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Fragile Memory, Shifting Impunity

Commemoration and Contestation in Post-Dictatorship Argentina and Uruguay


Cara Levey

Fragile Memory, Shifting Impunity is an interdisciplinary study of commemorative sites related to human rights violations committed primarily during dictatorial rule in Argentina (1976–1983) and Uruguay (1973–1985). Taking as a departure point the ‘politics of memory’ – a term that acknowledges memory’s propensity for engagement beyond the cultural sphere – this study shifts the focus away from exclusively aesthetic and architectural readings of marches, memorials and monuments to instead analyse their emergence and transformation in post-dictatorship Argentina and Uruguay. This book incorporates the role of state and societal actors and conflicts underpinning commemorative processes into its analysis, reading the sites within shifting contexts of impunity to explore their relationship to memory, truth seeking and justice in the long aftermath of dictatorship.
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Chapter 4: Returning to the Scene of the Crime(s): Transformative Trajectories of Sites of State Terrorism


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Returning to the Scene of the Crime(s): Transformative Trajectories of Sites of State Terrorism

Cuando se dice Auschwitz, en realidad se está mencionando un lugar, un espacio. Un espacio donde existió un campo de concentración y de exterminio, que se volvió el paradigma de todos los campos. Acá el punto es que cuando se dice Auschwitz, se está expresando un pensamiento, una imagen de algo que ocurre y no del lugar.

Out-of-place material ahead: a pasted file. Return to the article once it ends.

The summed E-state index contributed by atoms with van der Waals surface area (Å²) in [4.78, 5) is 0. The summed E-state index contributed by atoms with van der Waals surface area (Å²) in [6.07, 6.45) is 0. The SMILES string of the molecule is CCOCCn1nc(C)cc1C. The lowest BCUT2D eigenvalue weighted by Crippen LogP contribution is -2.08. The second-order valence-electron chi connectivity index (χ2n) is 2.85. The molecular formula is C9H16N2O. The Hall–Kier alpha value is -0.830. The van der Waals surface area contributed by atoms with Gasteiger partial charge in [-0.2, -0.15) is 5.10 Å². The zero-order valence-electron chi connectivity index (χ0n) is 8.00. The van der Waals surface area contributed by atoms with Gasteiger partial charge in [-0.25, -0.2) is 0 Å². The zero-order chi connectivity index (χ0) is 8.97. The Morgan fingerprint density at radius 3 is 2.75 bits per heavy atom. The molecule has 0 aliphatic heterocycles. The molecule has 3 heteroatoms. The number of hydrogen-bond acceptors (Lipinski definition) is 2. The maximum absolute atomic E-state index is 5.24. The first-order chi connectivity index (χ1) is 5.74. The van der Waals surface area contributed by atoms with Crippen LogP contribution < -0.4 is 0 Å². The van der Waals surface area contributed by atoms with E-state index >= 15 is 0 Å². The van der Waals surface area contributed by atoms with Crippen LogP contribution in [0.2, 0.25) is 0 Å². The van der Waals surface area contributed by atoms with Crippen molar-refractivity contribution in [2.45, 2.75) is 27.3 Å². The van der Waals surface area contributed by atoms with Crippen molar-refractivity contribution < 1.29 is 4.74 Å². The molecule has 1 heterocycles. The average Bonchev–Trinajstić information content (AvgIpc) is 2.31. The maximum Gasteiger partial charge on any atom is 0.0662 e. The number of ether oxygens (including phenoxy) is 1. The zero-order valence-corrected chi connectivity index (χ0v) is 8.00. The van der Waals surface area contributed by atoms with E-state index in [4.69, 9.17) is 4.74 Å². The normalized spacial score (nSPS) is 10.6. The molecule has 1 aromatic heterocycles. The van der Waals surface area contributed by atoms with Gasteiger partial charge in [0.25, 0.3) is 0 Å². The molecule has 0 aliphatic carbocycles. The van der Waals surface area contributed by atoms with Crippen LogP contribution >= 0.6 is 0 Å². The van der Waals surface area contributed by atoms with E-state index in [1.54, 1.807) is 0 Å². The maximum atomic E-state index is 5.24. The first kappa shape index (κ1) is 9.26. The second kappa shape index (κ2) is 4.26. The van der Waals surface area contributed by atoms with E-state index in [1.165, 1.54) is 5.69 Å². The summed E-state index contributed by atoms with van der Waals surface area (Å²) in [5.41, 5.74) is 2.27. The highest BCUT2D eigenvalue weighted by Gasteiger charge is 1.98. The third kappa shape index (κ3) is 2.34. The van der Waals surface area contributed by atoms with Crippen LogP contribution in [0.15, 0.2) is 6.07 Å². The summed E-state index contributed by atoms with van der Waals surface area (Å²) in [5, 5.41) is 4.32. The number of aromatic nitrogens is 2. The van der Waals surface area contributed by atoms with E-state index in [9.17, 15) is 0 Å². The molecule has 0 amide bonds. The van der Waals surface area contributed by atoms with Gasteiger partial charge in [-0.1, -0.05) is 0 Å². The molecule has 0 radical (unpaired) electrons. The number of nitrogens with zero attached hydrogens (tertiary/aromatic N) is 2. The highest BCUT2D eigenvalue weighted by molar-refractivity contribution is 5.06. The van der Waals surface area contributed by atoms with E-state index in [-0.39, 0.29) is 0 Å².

[When we say ‘Auschwitz’, we are actually referring to a place, a space. A space where a concentration and death camp existed, that became a paradigm of all camps. The point here is that when we say ‘Auschwitz’ we are expressing a concept, an image of something that has happened and not the place itself.] —Héctor Schmucler1

In contrast to the construction of intentional memorials whereby meaning may be conferred to spaces and places that do not carry connotations of dictatorship-era repression, this chapter examines the ‘return’ to the ESMA, the former clandestine detention centre in Buenos Aires, and to the former Montevideo prison Punta Carretas, two contrasting ‘objetos con pasado’ [objects with a past].2 Indeed, to speak of these places, as the ← 149 | 150 → opening quotation implies, is not to refer to a tangible location or locale, but to use it as shorthand for the brutality and violence executed there.3 Punta Carretas and the ex-ESMA evoke a ‘sense of place’...

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